This innovative text's critical examination foregrounds the prime reason why so many people participate in or watch sport – pleasure. Although there has been a "turn" to emotions and affect within academia over the last two decades, it has been somewhat remiss that pleasure, as an integral aspect of human life, has not received greater attention from sociologists of sport, exercise and physical education. This book addresses this issue via an unabashed examination of sport and the moving body via a "pleasure lens." It provides new insights about the production of various identities, power relations and social issues, and the dialectical links between the socio-cultural and the body. Taking a wide-sweeping view of pleasure - dignified and debauched, distinguished and mundane – it examines topics as diverse as aging, health, fandom, running, extreme sports, biopolitics, consumerism, feminism, sex and sexuality. In drawing from diverse theoretical approaches and original empirical research, the text reveals the social and political significance of pleasure and provides a more rounded, dynamic and sensual account of sport.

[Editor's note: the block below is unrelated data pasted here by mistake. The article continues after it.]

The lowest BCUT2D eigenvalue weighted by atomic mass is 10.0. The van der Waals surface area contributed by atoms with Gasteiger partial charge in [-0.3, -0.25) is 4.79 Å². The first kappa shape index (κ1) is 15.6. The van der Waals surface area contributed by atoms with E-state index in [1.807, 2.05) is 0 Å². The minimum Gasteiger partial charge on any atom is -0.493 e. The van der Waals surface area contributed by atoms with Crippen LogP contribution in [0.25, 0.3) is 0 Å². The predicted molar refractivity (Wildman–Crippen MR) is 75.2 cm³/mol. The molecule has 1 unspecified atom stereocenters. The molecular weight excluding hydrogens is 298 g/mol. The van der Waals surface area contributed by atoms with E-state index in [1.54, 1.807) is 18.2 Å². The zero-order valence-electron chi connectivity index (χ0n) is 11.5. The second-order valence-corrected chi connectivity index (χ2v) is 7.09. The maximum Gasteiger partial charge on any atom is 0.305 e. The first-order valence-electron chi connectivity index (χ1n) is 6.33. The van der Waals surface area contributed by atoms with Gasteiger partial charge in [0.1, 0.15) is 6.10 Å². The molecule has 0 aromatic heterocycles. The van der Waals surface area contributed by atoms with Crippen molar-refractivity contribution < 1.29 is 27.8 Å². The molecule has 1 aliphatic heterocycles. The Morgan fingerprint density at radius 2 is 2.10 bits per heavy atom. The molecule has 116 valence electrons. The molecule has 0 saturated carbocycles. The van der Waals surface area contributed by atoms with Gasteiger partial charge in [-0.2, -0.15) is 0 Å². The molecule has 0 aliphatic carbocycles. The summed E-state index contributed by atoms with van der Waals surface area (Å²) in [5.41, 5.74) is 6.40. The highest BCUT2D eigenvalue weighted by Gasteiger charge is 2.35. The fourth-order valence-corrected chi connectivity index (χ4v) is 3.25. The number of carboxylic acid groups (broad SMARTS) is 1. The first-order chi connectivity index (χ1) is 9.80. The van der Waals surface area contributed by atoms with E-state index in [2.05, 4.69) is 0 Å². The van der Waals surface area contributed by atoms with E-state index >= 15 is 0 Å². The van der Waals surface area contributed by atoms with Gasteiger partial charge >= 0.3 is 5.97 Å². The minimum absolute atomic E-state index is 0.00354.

chapter 1|11 pages


Sport and the Social Significance of Pleasure

chapter 2|17 pages

Pleasures Small and Large

chapter 3|12 pages

A Short History of Pleasure

chapter 6|17 pages

Aging Bod(ies) and Pleasure

Poetic Orientations

chapter 7|19 pages

Running for Pleasures

chapter 8|17 pages

When the Pleasurable Is Political

An Affective Analysis of Viewing the Olympics

chapter 9|18 pages

'I Just Love Watching Football'

chapter 10|29 pages

Aesthetic Pleasure and Sport

The Case of Love + Guts: Skateboarding Killed the Art Show

chapter 12|14 pages

Be Happy, Play Sport?

Governing Happiness via the Promotion of Sport